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W-class tram

W class trams were introduced to Melbourne, Australia in 1923 as a new standard design. They had a dual bogie layout and were characterised by ingeniously simple, rugged design, and fine craftsmanship (particularly the older models). The W Class was the mainstay of Melbourne's tramways system for 60 years.

The original and most numerous W2 variant was supplemented in the late 1930s by 120 W5 (or "Clyde") class trams with wider cabins, and more powerful motors - which were notorious for being difficult to drive smoothly. The W6 followed on: it was to become the most popular W class tram with crews and pasengers alike: fast, smooth and comfortable - at least by W Class standards! Construction came to a halt for some years and the final 40 W Class trams did not emerge from the Preston Workshops until 1956, when the need to provide something more capable of dealing with Olympic Games crowds than Bourke Street's buses prompted the last expansion of the network. The W7 Class with its pneumatic sliding doors (later retrofitted to most W5 and W6 trams too) and softer suspension was popular with passengers but feared by crews, as the braking system - not a strong point in any W Class variant - was never really adequate.

From 1956 on, Melbourne's tramways system was allowed to deteriorate. In the golden era of the 1920s and 1930s, loadings were heavy, a tram conductor earned more than a schoolteacher or a policeman, and the slightest scratch or spot of dirt on the rolling stock was dealt with immediately. The Melbourne and Metropolitan Tramways Board (M&MTB) was so profitable that it had to invent ways to spend money, notably by constructing the enormous Wattle Park gardens and the Vimy House private hospital for Tramways staff. With the expansion of the city's outer suburbs during the post-war baby boom and the ever-increasng role of the motor car, the M&MTB was neglected by a succession of state governments, largely in the belief that public transport was a thing of the past. No new lines were constructed, staff morale gradually fell, and the rolling stock was allowed to decay. The prolonged survival of the W Class fleet was testament to the original sound, practical design and solid construction.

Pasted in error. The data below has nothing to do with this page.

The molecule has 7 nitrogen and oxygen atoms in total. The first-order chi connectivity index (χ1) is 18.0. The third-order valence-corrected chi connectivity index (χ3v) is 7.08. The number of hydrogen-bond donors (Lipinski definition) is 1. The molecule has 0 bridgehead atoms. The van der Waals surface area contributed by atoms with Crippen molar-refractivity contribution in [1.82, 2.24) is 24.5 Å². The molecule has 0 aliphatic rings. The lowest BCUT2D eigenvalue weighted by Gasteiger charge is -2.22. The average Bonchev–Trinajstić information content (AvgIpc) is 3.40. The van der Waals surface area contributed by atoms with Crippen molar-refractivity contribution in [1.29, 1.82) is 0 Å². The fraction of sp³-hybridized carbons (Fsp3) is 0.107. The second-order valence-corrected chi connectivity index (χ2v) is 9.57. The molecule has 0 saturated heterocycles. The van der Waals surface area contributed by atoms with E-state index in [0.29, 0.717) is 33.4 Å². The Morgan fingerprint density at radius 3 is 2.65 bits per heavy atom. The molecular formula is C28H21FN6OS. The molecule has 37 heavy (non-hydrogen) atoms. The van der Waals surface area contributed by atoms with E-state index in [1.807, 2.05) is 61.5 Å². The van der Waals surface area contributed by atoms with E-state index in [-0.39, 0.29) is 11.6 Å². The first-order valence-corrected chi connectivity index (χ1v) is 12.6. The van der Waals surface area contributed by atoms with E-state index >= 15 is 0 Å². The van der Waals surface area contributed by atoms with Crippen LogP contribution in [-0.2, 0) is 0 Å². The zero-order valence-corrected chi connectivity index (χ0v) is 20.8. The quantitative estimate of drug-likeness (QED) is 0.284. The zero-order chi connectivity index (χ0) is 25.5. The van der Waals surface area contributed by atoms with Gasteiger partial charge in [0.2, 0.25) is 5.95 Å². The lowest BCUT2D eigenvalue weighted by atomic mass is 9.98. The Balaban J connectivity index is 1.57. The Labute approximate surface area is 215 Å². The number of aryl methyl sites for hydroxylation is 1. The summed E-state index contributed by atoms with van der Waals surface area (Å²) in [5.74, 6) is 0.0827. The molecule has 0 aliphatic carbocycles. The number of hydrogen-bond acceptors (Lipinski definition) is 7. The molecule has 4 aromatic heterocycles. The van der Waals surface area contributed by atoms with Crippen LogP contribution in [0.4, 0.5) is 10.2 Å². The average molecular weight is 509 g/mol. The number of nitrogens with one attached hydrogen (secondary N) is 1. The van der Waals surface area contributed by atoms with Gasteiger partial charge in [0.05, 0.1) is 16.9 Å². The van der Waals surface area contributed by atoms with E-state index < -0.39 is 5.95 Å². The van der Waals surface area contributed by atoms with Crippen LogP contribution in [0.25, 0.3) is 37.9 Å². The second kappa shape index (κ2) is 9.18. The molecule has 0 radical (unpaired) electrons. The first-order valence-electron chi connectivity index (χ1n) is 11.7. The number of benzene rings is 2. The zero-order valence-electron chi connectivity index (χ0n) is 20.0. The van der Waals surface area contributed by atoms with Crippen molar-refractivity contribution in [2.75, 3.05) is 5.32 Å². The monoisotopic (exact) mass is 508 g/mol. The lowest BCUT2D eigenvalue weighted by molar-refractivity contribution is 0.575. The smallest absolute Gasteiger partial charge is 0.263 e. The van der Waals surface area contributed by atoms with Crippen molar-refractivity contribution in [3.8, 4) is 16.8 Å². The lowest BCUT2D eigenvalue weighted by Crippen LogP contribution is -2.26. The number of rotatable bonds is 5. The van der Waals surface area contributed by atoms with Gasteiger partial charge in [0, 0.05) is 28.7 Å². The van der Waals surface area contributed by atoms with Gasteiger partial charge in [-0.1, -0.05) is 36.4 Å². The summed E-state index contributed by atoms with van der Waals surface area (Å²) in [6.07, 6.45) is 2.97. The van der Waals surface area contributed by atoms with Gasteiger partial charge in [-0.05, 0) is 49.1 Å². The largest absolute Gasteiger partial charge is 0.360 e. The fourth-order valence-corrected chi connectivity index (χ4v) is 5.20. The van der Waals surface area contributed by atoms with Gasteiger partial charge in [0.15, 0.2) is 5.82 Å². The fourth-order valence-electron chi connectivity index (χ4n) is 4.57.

The development of new rolling stock to replace the W Class finally began in 1975 with a complex and expensive Swedish design that was ill-suited to Melbourne's hot summers and heavy loadings. Although the Z Class was improved over time with the revised Z2 and Z3 variants, it was not a success, and it was not until the 1990s that the W Class was finally retired from regular commuter duty. Some can still be seen running from time to time, with the oldest examples apparently from 1938. Some history of many of the decommissioned trams has been documented. For example, it is claimed that Elton John has possession of Number 520 in Windsor, UK. A free city circle line operates using them to the delight of many tourists and a few have been converted into upmarket mobile resturants which cruise the suburbs in the evening.

The tram lines generally radiate outwards from the city centre of Melbourne, with several tram depots located in inner Melbourne suburbs. Until quite recently trams were manned by a tram conductor, whom would collect fares and issue tickets which could be utilised on other forms of transport throughout the Melbourne transport system. However, with Melbourne moving towards an automated ticketing system, ticketing machines have been implemented across many trams, with the conductors no longer being required. This does not translate into free travel though, as Melbourne Metropolitian Ticketing Inspectors ("metcops") being notorious for issuing fines in a very aggressive manner - fines are immediate and currently stand at AUS$100.